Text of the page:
Readings - Practical Byzantine Fault Tolerance.pdf Byzantine PAXOS.pdf


What can be potential byzantine failures?

  1. Wrong replies which cannot be detected
  2. Halt consensus(same as crash so not really byzantine)
  3. Internal state mismanagement(same as crash)
  4. Forgery(Use public/private keys to encrypt data)

Converting paxos to byzantine paxos

Strategy 1(Outvoting)

  1. Increase the number of servers and increase quorum requirement to
    1. N = 3f + 1, Q = 2f + 1
  2. Normal paxos wouldn’t work where let’s say-

Thought process of increasing servers: There are 4 servers. S1, S2, S3 are normal servers and S4 is a malicious one. Let’s say S1 prepares and accepts a value with itself S1, S3 and S4. v1 is decided for number 1. S1 goes down and S2 comes up. S2 tries to prepare a new number and receives 1,v1 from S3 but 2,v2 from S4. How do you decide which is the correct value? We outvote it meaning we’ll have to increase number of good servers.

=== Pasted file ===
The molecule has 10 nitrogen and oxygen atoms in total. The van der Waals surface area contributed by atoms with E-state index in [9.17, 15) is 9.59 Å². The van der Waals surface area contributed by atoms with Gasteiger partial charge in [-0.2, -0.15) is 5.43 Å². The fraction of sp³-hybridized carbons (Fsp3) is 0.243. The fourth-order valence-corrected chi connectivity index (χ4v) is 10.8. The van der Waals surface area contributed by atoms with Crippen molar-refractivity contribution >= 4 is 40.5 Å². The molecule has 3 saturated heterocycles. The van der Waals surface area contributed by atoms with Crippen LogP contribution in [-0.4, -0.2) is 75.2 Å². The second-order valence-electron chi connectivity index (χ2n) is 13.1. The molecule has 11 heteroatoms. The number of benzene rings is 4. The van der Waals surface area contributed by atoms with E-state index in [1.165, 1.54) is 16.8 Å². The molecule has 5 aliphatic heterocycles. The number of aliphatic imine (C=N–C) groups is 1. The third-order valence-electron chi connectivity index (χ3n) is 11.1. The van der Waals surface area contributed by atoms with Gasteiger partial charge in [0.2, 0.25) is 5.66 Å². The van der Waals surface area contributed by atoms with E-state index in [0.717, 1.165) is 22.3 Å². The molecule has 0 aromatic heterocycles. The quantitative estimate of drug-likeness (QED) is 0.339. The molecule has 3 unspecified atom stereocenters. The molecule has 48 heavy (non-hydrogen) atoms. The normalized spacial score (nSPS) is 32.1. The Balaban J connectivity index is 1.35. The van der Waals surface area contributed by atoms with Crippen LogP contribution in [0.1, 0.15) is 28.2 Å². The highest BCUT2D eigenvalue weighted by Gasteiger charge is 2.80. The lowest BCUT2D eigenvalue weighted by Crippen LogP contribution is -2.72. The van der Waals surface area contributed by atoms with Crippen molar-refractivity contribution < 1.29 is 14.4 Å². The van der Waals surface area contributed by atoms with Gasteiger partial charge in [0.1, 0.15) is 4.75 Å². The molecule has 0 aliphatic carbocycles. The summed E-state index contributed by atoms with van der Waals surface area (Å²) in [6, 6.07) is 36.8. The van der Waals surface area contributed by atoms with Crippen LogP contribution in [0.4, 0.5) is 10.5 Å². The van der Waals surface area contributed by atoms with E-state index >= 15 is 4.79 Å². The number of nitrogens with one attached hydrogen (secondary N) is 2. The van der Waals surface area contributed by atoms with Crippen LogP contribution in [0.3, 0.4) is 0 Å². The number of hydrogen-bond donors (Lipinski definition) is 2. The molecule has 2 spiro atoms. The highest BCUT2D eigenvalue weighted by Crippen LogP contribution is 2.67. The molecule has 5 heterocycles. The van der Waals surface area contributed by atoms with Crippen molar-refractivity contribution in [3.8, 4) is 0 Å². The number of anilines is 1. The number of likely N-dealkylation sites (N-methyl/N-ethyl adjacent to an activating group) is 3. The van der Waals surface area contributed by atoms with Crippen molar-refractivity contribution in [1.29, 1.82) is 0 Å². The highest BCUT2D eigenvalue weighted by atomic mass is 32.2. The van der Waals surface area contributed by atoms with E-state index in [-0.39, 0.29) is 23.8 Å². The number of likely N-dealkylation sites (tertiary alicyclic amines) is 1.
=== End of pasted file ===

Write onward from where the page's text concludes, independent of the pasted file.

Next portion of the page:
Increase N to 4f + 1 and Q to 3f + 1 so that there is at least f+1 good servers. This isn’t ideal though because only f faults can be tolerated in this.

Strategy 2(Detecting a lie)

  1. P2b and P1a malicious replies are kind of redundant.
  2. P1b malicious replies can be detected by asking each reply to attach the previous message signature and then it can be checked.
  3. P2a can also attach previous message signature and then it can be checked. In case of the very first round of P2a we might also need to let each server talk to each other as there is no previous chain of messages to verify from. So servers talk with each other to get a quorum before replying back to the malicious leader.